Sunday 4 August 2019

Gajalakshmi Paramasivam

04 August  2019

Why the Sri Lankan Presidency collapsed

It is close to election time in Sri Lanka now. Our real voting needs to start developing now. They say that in Politics there are no permanent friends nor permanent enemies but only permanent  interests. This applies to the voter also – that there is no permanent commitment to a particular political party but permanent interest in self-governance.

 In most of our relationships we identify with the person through a  position. If we ‘see’ the person before the position – then we no longer see the position. A position needs a structure and a relationship is the pathway between two positions in that structure. The driving force of the structure is the energy that is generated when earned benefits are foregone. Every voter as per her/his conscience is Equal to the elected leader without any official portfolio. When the voter respects such a leader – it must be due to some higher value . This higher value automatically develops when one foregoes benefits earned through that relationship. Merely working more does not elevate the status. Foregoing the benefits from the work to share with the other/s does elevate the status. Then the voter connects to other voters with whom such benefits are shared not as benefits but as higher level common policy.  To the extent this benefit is invisible but exists – one has governance power.

SLFP Member of Parliament Mr Roshan Ranasinghe is reported to have  stated that the current President of Sri Lanka was the most unsuccessful leader since 1948. The reason to my mind is the disconnection with the British under whose rule we were all minorities. Those who needed the high positions were motivated to raise their thinking especially through higher education. But once majority formed government – that was not seen as necessary by those who thought they were born with the silver spoon. It was a head start which automatically made them less abled than minorities.
I often say that when we do not pay our respects to our elders – and we separate from them including through their death – we inherit their negatives to the extent we did benefit from their positions and / or their work . That is how universe balances itself. Structures that facilitate us to pay respects prevents this negative heritage which is a curse/sin.

Mr Mahinda Rajapaksa who treated the West as ‘foreigners’ disconnected from Colonial heritage. Hence he inherited their negatives from which Sri Lankans claim they have gained independence. Once we do not actively use a structure – the truth in that structure adds itself to us. Mr Sirisena in turn disconnected with Mr Rajapaksa and thus inherited the negatives of his character which is invasion of ‘foreign’ parts of Sri Lanka as if we were One by faith. When we are not bound by common faith – we need intellectual structures to raise us to the higher common level. Then we become relatives and not one family at the primary level. Mr Sirisena who did not fight for that position did not have the courage to invade nor did he have the common belief to naturally feel one. Hence he inherited the negatives developed by Mr Rajapaksa who called the Westerners foreigners. Had Mr Sirisens respected those Westerners through the UN – he would have separated from Mr Rajapaksa by completing his relationship under the old structure. Most of us do this with parents when we become parents. The share in the victory against LTTE was Mr Sirisena’s dowry  from his previous structure. Had he abandoned that – he would have become truly independent of the old structure. Then he would have mentally been in equal partnership with the UNP.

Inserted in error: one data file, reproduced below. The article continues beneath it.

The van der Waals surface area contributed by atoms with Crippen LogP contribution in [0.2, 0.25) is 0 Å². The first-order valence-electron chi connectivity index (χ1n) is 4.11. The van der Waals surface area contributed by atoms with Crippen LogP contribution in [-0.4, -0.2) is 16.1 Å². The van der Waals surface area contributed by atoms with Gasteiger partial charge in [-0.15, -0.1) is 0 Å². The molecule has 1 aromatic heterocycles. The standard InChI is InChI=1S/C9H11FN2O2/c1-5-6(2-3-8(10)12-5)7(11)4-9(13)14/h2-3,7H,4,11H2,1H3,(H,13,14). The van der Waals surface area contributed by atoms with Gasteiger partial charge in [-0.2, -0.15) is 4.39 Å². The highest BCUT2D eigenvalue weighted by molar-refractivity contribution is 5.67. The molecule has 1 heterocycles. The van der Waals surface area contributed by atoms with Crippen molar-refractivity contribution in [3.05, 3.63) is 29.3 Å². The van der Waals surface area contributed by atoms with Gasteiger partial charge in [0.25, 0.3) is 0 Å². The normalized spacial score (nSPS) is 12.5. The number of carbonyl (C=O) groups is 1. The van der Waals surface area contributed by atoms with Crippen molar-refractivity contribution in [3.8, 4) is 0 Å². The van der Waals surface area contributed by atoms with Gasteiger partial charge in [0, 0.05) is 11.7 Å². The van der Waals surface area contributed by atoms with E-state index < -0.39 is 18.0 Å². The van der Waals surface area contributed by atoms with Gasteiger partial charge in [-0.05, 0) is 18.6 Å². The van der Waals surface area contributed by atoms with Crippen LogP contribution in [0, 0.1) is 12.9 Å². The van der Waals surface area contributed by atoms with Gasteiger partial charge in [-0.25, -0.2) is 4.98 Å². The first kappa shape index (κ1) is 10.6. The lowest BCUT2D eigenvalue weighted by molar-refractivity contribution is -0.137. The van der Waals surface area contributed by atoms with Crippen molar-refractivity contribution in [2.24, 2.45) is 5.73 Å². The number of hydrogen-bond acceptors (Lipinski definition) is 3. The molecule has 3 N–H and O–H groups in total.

Sri Lankan politicians have confirmed very poor structures worsened by quid pro quos of all forms. The higher thinking voter would not look to politics for self governance but would maintain the connection to facilitate self-governance for politicians. Not easy but achievable. Many mothers have done just that – even though they were never recognized as heads of their  families. 

The more benefits we draw from a position than our contribution to its development and maintenance – the more we collapse the structure. Mr Sirisena was the last straw in this. 

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